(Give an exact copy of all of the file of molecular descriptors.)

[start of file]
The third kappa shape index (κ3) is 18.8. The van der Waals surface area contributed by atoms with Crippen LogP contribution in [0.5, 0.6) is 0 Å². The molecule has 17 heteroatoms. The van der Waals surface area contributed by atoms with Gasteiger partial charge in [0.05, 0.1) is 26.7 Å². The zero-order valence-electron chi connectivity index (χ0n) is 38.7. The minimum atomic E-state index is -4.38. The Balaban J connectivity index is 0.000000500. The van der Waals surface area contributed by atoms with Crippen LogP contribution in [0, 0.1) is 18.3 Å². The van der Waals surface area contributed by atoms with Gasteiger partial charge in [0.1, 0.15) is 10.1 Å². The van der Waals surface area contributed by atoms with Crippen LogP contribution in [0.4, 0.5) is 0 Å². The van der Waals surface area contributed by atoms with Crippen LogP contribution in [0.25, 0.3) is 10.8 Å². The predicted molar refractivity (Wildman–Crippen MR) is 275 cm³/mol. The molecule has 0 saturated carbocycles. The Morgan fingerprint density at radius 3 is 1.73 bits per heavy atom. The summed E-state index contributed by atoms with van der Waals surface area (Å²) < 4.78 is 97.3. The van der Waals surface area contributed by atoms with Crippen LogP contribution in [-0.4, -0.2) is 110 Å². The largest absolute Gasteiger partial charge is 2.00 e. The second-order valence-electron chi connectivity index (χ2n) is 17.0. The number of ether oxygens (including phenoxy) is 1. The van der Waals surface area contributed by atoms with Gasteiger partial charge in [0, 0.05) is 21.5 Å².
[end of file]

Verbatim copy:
The third kappa shape index (κ3) is 18.8. The van der Waals surface area contributed by atoms with Crippen LogP contribution in [0.5, 0.6) is 0 Å². The molecule has 17 heteroatoms. The van der Waals surface area contributed by atoms with Gasteiger partial charge in [0.05, 0.1) is 26.7 Å². The zero-order valence-electron chi connectivity index (χ0n) is 38.7. The minimum atomic E-state index is -4.38. The Balaban J connectivity index is 0.000000500. The van der Waals surface area contributed by atoms with Crippen LogP contribution in [0, 0.1) is 18.3 Å². The van der Waals surface area contributed by atoms with Gasteiger partial charge in [0.1, 0.15) is 10.1 Å². The van der Waals surface area contributed by atoms with Crippen LogP contribution in [0.4, 0.5) is 0 Å². The van der Waals surface area contributed by atoms with Crippen LogP contribution in [0.25, 0.3) is 10.8 Å². The predicted molar refractivity (Wildman–Crippen MR) is 275 cm³/mol. The molecule has 0 saturated carbocycles. The Morgan fingerprint density at radius 3 is 1.73 bits per heavy atom. The summed E-state index contributed by atoms with van der Waals surface area (Å²) < 4.78 is 97.3. The van der Waals surface area contributed by atoms with Crippen LogP contribution in [-0.4, -0.2) is 110 Å². The largest absolute Gasteiger partial charge is 2.00 e. The second-order valence-electron chi connectivity index (χ2n) is 17.0. The number of ether oxygens (including phenoxy) is 1. The van der Waals surface area contributed by atoms with Gasteiger partial charge in [0, 0.05) is 21.5 Å².